“Sauti continued ‘The Dundubha then said, ‘In former times, I had afriend Khagama by name.
He was impetuous in his speech and possessed ofspiritual power by virtue of his austerities. And one day when he wasengaged in the Agni-hotra (Fire-sacrifice), I made a mock snake of bladesof grass, and in a frolic attempted to frighten him with it. And anon hefell into a swoon. On recovering his senses, that truth-telling andvow-observing ascetic, burning with wrath, exclaimed, ‘Since thou hastmade a powerless mock snake to frighten me, thou shalt be turned eveninto a venomless serpent thyself by my curse.’ O ascetic, I well knew thepower of his penances; therefore with an agitated heart, I addressed himthus, bending low with joined hands, ‘Friend, I did this by way of ajoke, to excite thy laughter. It behoveth thee to forgive me and revokethy curse.’ And seeing me sorely troubled, the ascetic was moved, and hereplied, breathing hot and hard. ‘What I have said must come to pass.Listen to what I say and lay it to thy heart. O pious one! when Ruru thepure son of Pramati, will appear, thou shall be delivered from the cursethe moment thou seest him. Thou art the very Ruru and the son of Pramati.On regaining my native form, I will tell thee something for thy good.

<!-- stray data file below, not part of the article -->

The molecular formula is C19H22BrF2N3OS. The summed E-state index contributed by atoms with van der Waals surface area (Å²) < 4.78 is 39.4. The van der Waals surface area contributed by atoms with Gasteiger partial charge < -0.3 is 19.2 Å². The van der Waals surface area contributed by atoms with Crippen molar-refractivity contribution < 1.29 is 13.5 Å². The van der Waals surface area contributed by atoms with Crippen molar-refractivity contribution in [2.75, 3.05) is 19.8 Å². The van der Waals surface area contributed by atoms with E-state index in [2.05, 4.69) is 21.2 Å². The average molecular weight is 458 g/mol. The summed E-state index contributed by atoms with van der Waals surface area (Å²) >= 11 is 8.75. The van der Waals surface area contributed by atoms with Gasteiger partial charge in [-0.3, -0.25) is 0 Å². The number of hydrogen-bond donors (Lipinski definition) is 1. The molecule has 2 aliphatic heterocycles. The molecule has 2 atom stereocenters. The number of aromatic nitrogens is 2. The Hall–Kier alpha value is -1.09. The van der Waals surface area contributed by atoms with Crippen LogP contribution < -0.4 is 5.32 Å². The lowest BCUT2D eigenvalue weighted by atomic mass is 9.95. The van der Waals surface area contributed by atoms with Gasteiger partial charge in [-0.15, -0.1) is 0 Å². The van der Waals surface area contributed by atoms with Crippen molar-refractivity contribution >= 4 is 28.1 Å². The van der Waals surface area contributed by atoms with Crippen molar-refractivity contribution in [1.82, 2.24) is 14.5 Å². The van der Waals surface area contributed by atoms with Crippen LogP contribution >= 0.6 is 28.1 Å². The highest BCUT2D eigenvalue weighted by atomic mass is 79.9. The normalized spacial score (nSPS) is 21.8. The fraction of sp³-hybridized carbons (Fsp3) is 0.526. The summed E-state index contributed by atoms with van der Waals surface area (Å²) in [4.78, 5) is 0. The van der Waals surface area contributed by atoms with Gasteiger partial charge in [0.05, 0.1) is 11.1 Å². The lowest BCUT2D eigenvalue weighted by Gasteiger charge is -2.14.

“And that illustrious man and the best of Brahmanas then left hissnake-body, and attained his own form and original brightness. He thenaddressed the following words to Ruru of incomparable power, ‘O thoufirst of created beings, verily the highest virtue of man is sparing thelife of others. Therefore a Brahmana should never take the life of anycreature. A Brahmana should ever be mild. This is the most sacredinjunction of the Vedas. A Brahmana should be versed in the Vedas andVedangas, and should inspire all creatures with belief in God. He shouldbe benevolent to all creatures, truthful, and forgiving, even as it ishis paramount duty to retain the Vedas in his memory. The duties of theKshatriya are not thine. To be stern, to wield the sceptre and to rulethe subjects properly are the duties of the Kshatriya. Listen, O Ruru, tothe account of the destruction of snakes at the sacrifice of Janamejayain days of yore, and the deliverance of the terrified reptiles by thatbest of Dwijas, Astika, profound in Vedic lore and might in spiritualenergy.'”
And so ends the eleventh section of the Pauloma Parva of the Adi Parva.